Figure 2.
Image not available

Application of acellular dermal allograft and ultrathin (150-µm) autograft with the thumb in radial and palmar abduction. Percutaneous Kirschner wires keep the digits separate and the thumb in an abducted position.

After 1 week, the dressings were removed with the patient under a short general anesthetic (Figure 3). The Kirschner wires were removed at 4 weeks. An orthoplast splint was used to hold the thumb abducted and the fingers separated. An active range of motion exercises were then encouraged. Passive exercises were avoided for fear of frictional trauma. The patient was gradually weaned from the splint during waking hours. Night splinting was continued for several months.

Figure 3.
Image not available

Six-month follow-up demonstrating epidermal engraftment and marked improvement in thumb abduction.

There was 100% acceptance of the dermal allograft and epidermal autograft. The donor site reepithelialized within 4 days of surgery. The patient was gradually weaned from the splint over several months. A survey of the patient and parents at 6 weeks and 6 months after surgery indicated a high degree of satisfaction. They were particularly pleased with the virtual absence of donor site morbidity and the overall improvement in cosmesis and function (Figure 3).


A variety of operative approaches have been used to deal with the hands of children with RDEB, including the use of split-thickness autograft, human allografts, cross-linked porcine skin, and human cultured epithelial cells.610 These treatments cannot provide a permanent, durable dermal replacement, as they are rejected, do not revascularize, or do not withstand normal wear and tear. Cadaveric human allograft skin has proved effective as a short-term solution in massively burned patients.11 However, its use has not been documented in patients with RDEB. The most immunogenic components of transplanted allograft skin are the cellular elements of the epidermis and dermis. Thus, an allograft may vascularize within 3 days, but it is subsequently rejected in 2 or 3 weeks.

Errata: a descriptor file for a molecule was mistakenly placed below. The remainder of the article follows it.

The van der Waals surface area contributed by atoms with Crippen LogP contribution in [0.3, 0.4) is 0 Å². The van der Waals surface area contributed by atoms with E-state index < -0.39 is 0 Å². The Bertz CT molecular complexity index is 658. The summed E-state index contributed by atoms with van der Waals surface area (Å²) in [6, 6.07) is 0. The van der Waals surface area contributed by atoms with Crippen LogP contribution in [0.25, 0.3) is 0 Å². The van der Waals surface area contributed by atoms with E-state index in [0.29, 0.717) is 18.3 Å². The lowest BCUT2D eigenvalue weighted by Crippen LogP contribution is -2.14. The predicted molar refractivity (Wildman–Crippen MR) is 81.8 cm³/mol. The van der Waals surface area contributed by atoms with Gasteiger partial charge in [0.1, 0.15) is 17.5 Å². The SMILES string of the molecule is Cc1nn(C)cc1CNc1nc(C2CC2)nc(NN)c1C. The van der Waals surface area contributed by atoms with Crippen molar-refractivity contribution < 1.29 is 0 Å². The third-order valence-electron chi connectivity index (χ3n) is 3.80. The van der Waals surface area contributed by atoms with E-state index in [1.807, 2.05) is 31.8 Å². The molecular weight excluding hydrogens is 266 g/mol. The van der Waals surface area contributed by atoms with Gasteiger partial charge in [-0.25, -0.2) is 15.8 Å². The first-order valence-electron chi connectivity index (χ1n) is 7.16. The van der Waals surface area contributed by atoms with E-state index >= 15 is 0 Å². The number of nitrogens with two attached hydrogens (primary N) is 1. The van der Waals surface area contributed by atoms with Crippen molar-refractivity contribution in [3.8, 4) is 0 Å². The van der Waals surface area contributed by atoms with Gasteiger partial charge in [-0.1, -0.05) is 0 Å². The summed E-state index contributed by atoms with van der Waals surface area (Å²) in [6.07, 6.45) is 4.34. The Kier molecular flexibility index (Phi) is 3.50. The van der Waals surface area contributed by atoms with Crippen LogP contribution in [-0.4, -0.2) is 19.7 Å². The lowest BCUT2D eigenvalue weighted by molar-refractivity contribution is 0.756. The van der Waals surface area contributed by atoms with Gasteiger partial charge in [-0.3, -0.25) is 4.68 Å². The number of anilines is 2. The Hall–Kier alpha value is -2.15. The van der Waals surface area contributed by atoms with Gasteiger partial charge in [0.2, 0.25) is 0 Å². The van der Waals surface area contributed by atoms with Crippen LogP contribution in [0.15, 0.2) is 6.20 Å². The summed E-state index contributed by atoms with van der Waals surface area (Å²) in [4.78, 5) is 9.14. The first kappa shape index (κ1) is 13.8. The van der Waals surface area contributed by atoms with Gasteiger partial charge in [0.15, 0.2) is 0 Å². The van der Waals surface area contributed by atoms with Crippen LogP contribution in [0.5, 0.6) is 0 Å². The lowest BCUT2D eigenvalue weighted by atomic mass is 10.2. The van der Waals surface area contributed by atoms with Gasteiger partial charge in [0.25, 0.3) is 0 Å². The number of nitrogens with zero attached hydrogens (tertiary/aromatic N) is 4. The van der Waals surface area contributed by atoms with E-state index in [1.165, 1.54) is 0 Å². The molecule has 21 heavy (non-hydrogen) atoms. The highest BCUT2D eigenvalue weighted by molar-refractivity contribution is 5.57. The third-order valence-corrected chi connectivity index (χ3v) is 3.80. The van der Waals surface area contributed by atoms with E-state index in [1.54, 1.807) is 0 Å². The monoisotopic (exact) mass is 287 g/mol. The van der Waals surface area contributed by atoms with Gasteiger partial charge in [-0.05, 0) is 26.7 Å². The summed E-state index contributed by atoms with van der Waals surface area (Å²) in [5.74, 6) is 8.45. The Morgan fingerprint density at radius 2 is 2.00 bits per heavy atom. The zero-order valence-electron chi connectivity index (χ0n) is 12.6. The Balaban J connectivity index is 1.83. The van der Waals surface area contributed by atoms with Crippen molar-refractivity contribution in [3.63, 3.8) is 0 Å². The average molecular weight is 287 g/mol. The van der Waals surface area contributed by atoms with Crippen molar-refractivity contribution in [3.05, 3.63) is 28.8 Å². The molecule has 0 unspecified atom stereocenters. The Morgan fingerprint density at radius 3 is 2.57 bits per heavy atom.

Acellular bone grafts have been routinely used in oral and orthopedic surgery for several years, lending credence to the claim that such tissues will maintain their structural integrity over time.1214 In the skin, the epidermis contains most of the immunogenic components. If it is removed along with dermal cells, the remaining noncellular dermal tissue is relatively inert immunologically. Acellular dermal allografts may serve as a scaffold for ingrowth of host cellular elements, resulting in a normally organized tissue.15 Similarly, the use of allogenic dermis in combination with autogenous cultured epithelial cells that form a permanent coverage for full-thickness RDEB wounds has been explored.1621 However, this technique requires excision of the upper dermis, with sacrifice of epithelial attachment mechanisms, perhaps explaining the fragility of the resulting coverage.

Despite the well-described liabilities of donor site morbidity and graft hypertrophy, split-thickness autografts remain the standard of care for resurfacing full-thickness defects associated with reconstructive procedures in patients with RDEB.5,22 Because of widespread involvement over a large total body surface area, surgeons are required to use thinner autografts than would be ideal in reconstruction because of the routine shortage of adequate donor sites in such patients. Potential donor site morbidity includes pain, delayed wound healing, infection, and hypertrophic scarring. The adverse aspects of split-thickness skin graft procurement are thought to be directly related to the thickness at which the donor skin is harvested. Hypertrophy of grafted skin is related inversely to the thickness of transplanted dermis. Both these liabilities might be lessened by the ready availability of a functioning, "off-the-shelf" dermal substitute.